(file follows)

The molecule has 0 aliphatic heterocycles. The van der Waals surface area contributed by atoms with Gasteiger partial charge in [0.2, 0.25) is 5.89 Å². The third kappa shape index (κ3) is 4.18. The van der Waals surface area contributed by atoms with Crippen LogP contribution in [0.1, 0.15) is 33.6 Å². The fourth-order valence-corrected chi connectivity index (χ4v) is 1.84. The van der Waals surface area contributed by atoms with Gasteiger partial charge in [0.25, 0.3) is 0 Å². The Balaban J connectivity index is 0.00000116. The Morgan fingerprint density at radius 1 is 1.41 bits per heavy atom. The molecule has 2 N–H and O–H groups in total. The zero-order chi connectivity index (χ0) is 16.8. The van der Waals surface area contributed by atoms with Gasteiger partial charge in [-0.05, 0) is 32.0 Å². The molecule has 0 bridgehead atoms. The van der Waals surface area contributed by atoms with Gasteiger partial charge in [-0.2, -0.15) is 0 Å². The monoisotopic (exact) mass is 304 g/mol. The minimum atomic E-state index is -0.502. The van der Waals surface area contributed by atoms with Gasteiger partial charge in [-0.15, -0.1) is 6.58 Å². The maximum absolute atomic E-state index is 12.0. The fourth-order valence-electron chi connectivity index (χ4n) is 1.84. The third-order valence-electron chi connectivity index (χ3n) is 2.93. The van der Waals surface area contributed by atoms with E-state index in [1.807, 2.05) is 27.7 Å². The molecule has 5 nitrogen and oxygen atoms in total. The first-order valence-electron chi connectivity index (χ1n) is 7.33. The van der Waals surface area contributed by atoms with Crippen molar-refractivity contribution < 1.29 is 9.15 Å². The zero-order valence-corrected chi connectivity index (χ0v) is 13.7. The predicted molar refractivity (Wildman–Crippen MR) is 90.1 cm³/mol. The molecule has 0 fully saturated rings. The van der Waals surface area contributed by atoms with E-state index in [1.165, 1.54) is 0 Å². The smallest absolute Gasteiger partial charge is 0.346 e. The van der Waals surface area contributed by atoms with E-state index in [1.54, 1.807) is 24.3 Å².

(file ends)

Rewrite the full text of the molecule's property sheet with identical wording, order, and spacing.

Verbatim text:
The molecule has 0 aliphatic heterocycles. The van der Waals surface area contributed by atoms with Gasteiger partial charge in [0.2, 0.25) is 5.89 Å². The third kappa shape index (κ3) is 4.18. The van der Waals surface area contributed by atoms with Crippen LogP contribution in [0.1, 0.15) is 33.6 Å². The fourth-order valence-corrected chi connectivity index (χ4v) is 1.84. The van der Waals surface area contributed by atoms with Gasteiger partial charge in [0.25, 0.3) is 0 Å². The Balaban J connectivity index is 0.00000116. The Morgan fingerprint density at radius 1 is 1.41 bits per heavy atom. The molecule has 2 N–H and O–H groups in total. The zero-order chi connectivity index (χ0) is 16.8. The van der Waals surface area contributed by atoms with Gasteiger partial charge in [-0.05, 0) is 32.0 Å². The molecule has 0 bridgehead atoms. The van der Waals surface area contributed by atoms with Gasteiger partial charge in [-0.2, -0.15) is 0 Å². The monoisotopic (exact) mass is 304 g/mol. The minimum atomic E-state index is -0.502. The van der Waals surface area contributed by atoms with Gasteiger partial charge in [-0.15, -0.1) is 6.58 Å². The maximum absolute atomic E-state index is 12.0. The fourth-order valence-electron chi connectivity index (χ4n) is 1.84. The third-order valence-electron chi connectivity index (χ3n) is 2.93. The van der Waals surface area contributed by atoms with E-state index in [1.807, 2.05) is 27.7 Å². The molecule has 5 nitrogen and oxygen atoms in total. The first-order valence-electron chi connectivity index (χ1n) is 7.33. The van der Waals surface area contributed by atoms with Crippen molar-refractivity contribution < 1.29 is 9.15 Å². The zero-order valence-corrected chi connectivity index (χ0v) is 13.7. The predicted molar refractivity (Wildman–Crippen MR) is 90.1 cm³/mol. The molecule has 0 fully saturated rings. The van der Waals surface area contributed by atoms with E-state index in [1.165, 1.54) is 0 Å². The smallest absolute Gasteiger partial charge is 0.346 e. The van der Waals surface area contributed by atoms with E-state index in [1.54, 1.807) is 24.3 Å².